13. A storage module comprising:
a storage controller including a processor; and
a plurality of solid state disks, coupled to the storage controller, wherein the plurality of solid state disks form a cache volume that serves as a storage controller cashe;
wherein the storage controller has a plurality of modes of operation including:
a first mode of operation in which the storage controller receives a request to read a data block to a storage device;
a second mode of operation in which the storage controller attempts to read at least a portion of the data block from a first solid state disk in the plurality of solid state disks; and
a third mode of operation, responsive to the first solid state disks failing, in which the storage controller reads the at least a portion of the data block from a second solid state disk in the plurality of solid state disks.
14. The storage module of claim 13, wherein the plurality of modes operation includes:
a fourth mode of operation wherein, if one of the first solid state disk and the second solid state disk fails, parity information is read from a third solid state disk in the plurality of solid state disks; and
a fifth mode of operation wherein missing data is reconstructed using the parity information.
15. A method for managing a cache in a computer system having a cache residing on a plurality of solid state disks, comprising:
configuring the plurality of solid state disks to form a cache volume having stored therein a cache;
receiving a request to access a data black at a storage device, wherein the request to access the data block is a write request;
accessing the data block in the cache volume, wherein the step of accessing the data block in the cache volume comprises striping the data block across the plurality of solid state disks.
16. The method of claim 15, wherein the step of accessing the data block in the cache volume further comprises:
generating parity information for the data block; and
striping the data block and the parity information across the plurality of solid state disks.
17. The method of claim 16, wherein the plurality of solid state disks comprises a plurality of data disks and a parity disk and wherein the step of striping the data block and the parity information comprises:
striping the data block across the plurality of data disks; and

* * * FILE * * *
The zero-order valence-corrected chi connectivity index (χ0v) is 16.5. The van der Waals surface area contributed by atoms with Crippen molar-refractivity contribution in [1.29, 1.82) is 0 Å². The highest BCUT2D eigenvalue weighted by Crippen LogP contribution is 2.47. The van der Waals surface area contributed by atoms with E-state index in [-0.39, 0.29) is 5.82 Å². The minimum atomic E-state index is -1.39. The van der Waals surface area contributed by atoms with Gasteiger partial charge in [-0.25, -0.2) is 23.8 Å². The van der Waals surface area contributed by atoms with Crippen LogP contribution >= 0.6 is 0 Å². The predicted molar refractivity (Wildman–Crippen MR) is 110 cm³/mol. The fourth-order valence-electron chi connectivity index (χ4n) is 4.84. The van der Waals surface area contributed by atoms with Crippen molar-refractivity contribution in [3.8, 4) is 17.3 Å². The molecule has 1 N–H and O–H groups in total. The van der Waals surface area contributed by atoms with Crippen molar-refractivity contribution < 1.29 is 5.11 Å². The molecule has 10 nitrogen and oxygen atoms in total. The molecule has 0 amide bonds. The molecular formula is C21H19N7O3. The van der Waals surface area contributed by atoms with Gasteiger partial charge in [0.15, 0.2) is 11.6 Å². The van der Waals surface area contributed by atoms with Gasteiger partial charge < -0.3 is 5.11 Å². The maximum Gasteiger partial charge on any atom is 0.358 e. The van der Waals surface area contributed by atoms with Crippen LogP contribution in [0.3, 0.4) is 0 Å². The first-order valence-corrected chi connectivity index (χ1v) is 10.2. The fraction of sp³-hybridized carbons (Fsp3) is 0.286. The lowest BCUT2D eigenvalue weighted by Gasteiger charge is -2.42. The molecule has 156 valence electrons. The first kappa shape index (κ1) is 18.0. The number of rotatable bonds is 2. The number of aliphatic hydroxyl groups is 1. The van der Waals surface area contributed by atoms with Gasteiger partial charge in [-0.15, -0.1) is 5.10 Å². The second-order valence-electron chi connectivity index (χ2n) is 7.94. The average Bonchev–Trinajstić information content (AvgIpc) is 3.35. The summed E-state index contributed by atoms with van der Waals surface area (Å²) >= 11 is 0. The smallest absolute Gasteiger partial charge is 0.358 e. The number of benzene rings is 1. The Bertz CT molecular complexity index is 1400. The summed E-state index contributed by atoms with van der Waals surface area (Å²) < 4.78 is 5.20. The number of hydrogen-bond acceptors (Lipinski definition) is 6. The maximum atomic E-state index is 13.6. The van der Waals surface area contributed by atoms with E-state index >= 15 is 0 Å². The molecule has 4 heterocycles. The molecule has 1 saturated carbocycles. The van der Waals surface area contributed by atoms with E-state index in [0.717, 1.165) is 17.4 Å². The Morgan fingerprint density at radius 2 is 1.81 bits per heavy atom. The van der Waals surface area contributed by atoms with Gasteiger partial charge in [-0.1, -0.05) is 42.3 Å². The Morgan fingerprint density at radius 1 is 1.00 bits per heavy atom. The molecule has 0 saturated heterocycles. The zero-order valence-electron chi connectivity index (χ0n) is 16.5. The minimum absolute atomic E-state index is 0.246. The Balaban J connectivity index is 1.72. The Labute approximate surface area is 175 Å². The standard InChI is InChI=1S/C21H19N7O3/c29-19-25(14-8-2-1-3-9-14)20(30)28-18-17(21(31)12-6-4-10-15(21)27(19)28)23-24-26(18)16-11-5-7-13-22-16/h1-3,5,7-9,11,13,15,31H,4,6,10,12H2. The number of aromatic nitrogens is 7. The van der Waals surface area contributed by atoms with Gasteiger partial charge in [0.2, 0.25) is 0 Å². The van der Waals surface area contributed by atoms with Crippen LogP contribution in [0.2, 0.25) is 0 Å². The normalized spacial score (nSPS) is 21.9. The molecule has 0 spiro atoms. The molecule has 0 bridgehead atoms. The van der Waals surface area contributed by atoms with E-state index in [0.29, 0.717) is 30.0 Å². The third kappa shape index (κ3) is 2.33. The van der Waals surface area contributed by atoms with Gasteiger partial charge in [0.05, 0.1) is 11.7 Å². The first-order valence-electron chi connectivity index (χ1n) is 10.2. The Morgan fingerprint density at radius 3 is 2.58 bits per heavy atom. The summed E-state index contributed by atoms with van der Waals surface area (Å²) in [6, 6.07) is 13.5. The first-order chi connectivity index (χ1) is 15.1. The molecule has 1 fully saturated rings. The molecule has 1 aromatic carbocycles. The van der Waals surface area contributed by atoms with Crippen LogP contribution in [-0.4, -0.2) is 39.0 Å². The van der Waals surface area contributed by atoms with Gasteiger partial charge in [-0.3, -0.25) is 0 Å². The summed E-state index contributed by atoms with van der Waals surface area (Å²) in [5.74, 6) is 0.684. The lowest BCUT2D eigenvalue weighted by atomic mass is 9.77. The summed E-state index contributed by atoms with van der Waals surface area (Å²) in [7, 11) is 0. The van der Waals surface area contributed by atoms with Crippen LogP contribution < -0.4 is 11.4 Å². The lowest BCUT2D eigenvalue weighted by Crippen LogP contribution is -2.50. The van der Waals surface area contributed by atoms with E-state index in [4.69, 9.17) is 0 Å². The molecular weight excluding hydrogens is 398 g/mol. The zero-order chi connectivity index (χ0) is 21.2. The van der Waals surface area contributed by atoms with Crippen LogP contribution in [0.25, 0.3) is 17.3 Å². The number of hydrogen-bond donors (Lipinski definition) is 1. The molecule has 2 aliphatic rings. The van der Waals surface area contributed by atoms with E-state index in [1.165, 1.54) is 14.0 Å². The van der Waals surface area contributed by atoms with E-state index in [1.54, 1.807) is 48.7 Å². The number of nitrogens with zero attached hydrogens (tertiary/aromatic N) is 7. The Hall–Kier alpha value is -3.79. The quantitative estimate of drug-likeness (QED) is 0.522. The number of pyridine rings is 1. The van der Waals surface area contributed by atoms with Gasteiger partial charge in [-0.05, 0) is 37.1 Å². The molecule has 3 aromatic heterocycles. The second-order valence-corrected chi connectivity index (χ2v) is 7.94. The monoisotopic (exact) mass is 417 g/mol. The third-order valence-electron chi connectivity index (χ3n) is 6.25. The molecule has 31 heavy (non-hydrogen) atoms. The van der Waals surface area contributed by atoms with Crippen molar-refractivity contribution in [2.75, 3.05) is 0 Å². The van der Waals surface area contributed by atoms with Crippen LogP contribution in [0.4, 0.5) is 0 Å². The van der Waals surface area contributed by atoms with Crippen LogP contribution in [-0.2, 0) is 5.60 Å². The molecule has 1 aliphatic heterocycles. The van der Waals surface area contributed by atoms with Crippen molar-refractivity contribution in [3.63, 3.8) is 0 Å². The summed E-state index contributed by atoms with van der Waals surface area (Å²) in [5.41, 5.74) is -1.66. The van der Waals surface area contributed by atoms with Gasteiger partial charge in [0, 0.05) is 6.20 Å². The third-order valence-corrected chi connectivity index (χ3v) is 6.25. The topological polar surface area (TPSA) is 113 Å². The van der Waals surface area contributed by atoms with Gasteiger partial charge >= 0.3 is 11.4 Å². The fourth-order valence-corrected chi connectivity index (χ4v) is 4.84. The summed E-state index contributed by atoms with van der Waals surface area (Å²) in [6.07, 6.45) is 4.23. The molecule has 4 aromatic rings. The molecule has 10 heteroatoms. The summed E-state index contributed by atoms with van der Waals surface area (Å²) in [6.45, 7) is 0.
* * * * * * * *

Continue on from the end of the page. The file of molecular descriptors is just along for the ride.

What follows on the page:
storing the parity information on the parity disk.
18. The method of claim 15, wherein the step of accessing the data block in the cache volume further comprises:
storing at least a portion of the data block on a first solid state disk in the plurality of solid state disks; and
mirroring the at least a portion of the data block on a second solid state disk in the plurality of solid state disks.
19. The method of claim 15, wherein the method is performed by a storage controller.
20. The method of claim 19, wherein the plurality of solid state disks is connected to the storage controller through at least one drive channel.
21. A storage module comprising:
a storage controller including a processor; and
a plurality of solid state disks, coupled to die storage controller, wherein the plurality of solid state disks form a cache volume that serves as a storage controller cache;
wherein the storage controller has a plurality of modes of operation including:
a first mode of operation in which the storage controller receives a request to write a data block to a storage device; and
a second mode of operation in which the storage controller stripes the data block across the plurality of solid state disks.
22. The storage module of claim 21, wherein the plurality of modes of operation includes:
a third mode of operation in which the storage controller generates parity information for the data block; and
a fourth mode of operation in which the storage controller stripes the data block and the parity information across the plurality of solid state disks.
23. The storage module of claim 21, wherein the plurality of modes of operation includes:
a third mode of operation in which the storage controller stores at least a portion of the data block on a first solid state disk in the plurality of solid state disks; and
a fourth mode of operation in which the storage controller minors the at least a portion of the data block on a second solid state disk in the plurality of solid state disks.
Description
RELATED APPLICATIONS

The present application is related to commonly assigned and co-pending U.S. patent application Ser. No. 10/100,150 entitled “METHOD AND APPARATUS FOR USING A SOLID STATE DISK DEVICE AS A STORAGE CONTROLLER CACHE”, filed on Mar. 18, 2002, and hereby incorporated by reference.

BACKGROUND OF THE INVENTION

1. Technical Field

The present invention relates to data storage and, in particular, to data cache in a storage controller. Still more particularly, the present invention provides a method and apparatus for using a redundant array of solid state disks as level 2 cache in a storage controller.

2. Description of the Related Art

A storage controller is an embedded system logically connected between a host computer system and a pool of storage. FIG. 1 illustrates an example of a typical storage controller system. Input/output (I/O) host 102 sends read and write data access requests to storage module 110. The storage module includes storage controller 120 and disk drives 130. Storage controller 120 performs read and write operations to satisfy the data access requests of the I/O host.